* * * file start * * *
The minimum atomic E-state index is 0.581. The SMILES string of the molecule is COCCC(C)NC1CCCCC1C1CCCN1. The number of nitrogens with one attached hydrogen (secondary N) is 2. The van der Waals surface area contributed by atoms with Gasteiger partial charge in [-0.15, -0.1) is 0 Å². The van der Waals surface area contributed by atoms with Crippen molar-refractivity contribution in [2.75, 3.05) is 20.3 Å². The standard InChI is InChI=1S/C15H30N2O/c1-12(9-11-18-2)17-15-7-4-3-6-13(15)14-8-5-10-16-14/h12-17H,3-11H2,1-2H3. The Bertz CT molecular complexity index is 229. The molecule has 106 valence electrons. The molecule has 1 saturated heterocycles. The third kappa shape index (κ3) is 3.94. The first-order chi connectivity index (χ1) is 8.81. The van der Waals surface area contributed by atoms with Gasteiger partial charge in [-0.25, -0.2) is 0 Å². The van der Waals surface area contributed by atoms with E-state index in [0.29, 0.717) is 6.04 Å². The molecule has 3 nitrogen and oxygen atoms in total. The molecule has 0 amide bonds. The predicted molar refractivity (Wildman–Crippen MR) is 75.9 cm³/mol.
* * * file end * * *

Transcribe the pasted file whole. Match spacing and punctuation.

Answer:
The minimum atomic E-state index is 0.581. The SMILES string of the molecule is COCCC(C)NC1CCCCC1C1CCCN1. The number of nitrogens with one attached hydrogen (secondary N) is 2. The van der Waals surface area contributed by atoms with Gasteiger partial charge in [-0.15, -0.1) is 0 Å². The van der Waals surface area contributed by atoms with Crippen molar-refractivity contribution in [2.75, 3.05) is 20.3 Å². The standard InChI is InChI=1S/C15H30N2O/c1-12(9-11-18-2)17-15-7-4-3-6-13(15)14-8-5-10-16-14/h12-17H,3-11H2,1-2H3. The Bertz CT molecular complexity index is 229. The molecule has 106 valence electrons. The molecule has 1 saturated heterocycles. The third kappa shape index (κ3) is 3.94. The first-order chi connectivity index (χ1) is 8.81. The van der Waals surface area contributed by atoms with Gasteiger partial charge in [-0.25, -0.2) is 0 Å². The van der Waals surface area contributed by atoms with E-state index in [0.29, 0.717) is 6.04 Å². The molecule has 3 nitrogen and oxygen atoms in total. The molecule has 0 amide bonds. The predicted molar refractivity (Wildman–Crippen MR) is 75.9 cm³/mol.